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Abraham Lincoln



  • Review: Was the Constitution a Pro-Slavery Document?

    by Gordon S. Wood

    Gordon Wood says James Oakes's new book examines the dialectical relationship between 19th century interpretations of the Constitution as a pro-slavery and anti-slavery document and argues that that debate steered Lincoln toward a commitment to racial equality as inextricable from abolition.



  • How Abraham Lincoln Confronted—and Helped Spread—Political Misinformation

    by Elizabeth Mitchell

    Today's media makes it easier to identify stories with reporters who have a track record for credibility (or lack thereof), and harder for political partisans to plant misinformation, though as even Honest Abe's track record shows, politicians will use disinformation to their advantage as much as they can. 



  • Holding an Election During the Civil War Set the Standard for Us Today

    by Jonathan W. White

    “We can not have free government without elections,” Lincoln told the crowd, “and if the rebellion could force us to forego, or postpone a national election, it might fairly claim to have already conquered and ruined us.” 



  • Ruth Bader Ginsburg, Abraham Lincoln, and American Jewish History

    by Rebecca Brenner Graham

    Public mourning for Ruth Bader Ginsburg as a prominent Jewish American evokes Abraham Lincoln's role in supporting Jews in Civil War service, and the Jewish community's mourning after his assassination.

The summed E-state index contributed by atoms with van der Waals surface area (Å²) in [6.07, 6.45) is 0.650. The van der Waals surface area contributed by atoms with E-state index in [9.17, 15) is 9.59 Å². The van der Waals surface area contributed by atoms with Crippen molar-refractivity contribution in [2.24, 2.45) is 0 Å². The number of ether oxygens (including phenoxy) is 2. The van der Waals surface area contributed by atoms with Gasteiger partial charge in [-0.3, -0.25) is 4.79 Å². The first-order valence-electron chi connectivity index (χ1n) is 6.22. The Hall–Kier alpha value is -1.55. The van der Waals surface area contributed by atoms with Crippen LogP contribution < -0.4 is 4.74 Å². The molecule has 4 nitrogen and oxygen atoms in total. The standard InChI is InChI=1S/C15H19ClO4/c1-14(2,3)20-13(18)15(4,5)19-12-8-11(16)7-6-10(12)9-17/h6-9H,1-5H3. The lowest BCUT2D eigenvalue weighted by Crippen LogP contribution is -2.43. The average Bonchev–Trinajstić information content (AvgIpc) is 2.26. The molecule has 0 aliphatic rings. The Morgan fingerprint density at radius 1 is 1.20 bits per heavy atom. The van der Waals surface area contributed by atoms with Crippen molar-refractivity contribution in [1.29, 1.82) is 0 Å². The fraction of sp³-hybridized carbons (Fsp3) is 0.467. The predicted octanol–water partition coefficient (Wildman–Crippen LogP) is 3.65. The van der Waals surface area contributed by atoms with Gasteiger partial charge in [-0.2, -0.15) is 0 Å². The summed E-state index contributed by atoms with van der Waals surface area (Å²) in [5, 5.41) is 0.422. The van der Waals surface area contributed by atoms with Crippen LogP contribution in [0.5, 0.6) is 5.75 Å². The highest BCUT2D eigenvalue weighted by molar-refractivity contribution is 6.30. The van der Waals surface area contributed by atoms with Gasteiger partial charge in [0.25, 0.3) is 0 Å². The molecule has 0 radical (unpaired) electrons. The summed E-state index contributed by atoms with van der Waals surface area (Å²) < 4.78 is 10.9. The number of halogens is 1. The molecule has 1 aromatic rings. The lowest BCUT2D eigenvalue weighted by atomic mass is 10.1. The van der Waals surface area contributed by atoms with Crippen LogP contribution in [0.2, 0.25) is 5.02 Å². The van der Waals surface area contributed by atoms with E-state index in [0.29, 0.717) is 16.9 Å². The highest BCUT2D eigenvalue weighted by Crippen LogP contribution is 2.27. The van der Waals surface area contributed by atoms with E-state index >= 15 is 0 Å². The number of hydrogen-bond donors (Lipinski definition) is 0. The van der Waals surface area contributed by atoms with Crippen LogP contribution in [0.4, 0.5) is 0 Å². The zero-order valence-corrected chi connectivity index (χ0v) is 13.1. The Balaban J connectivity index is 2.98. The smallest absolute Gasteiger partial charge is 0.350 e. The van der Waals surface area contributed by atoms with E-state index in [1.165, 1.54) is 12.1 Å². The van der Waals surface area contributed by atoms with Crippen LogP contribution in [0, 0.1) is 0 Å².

• Why We Keep Reinventing Abraham Lincoln

    Adam Gopnik considers new books about Lincoln by David S. Reynolds and Sidney Blumenthal that address the personality and governing of the 16th president. 


  • Learning from Lincoln: Meeting Crisis with Action

    by William L. Barney

    The United States is at a crossroads. The path chosen will determine whether contemporary America resumes its role as a beacon of hope and progress to the rest of the world or joins the Confederate slaveholders of the past among history’s losers. 



  • Abraham Lincoln, Tech Entrepreneur

    by Sidney Blumenthal

    The president who created the National Academy of Sciences in 1863, Abraham Lincoln, did more to advance the scientific revolution in American life than any chief executive of the 19th century.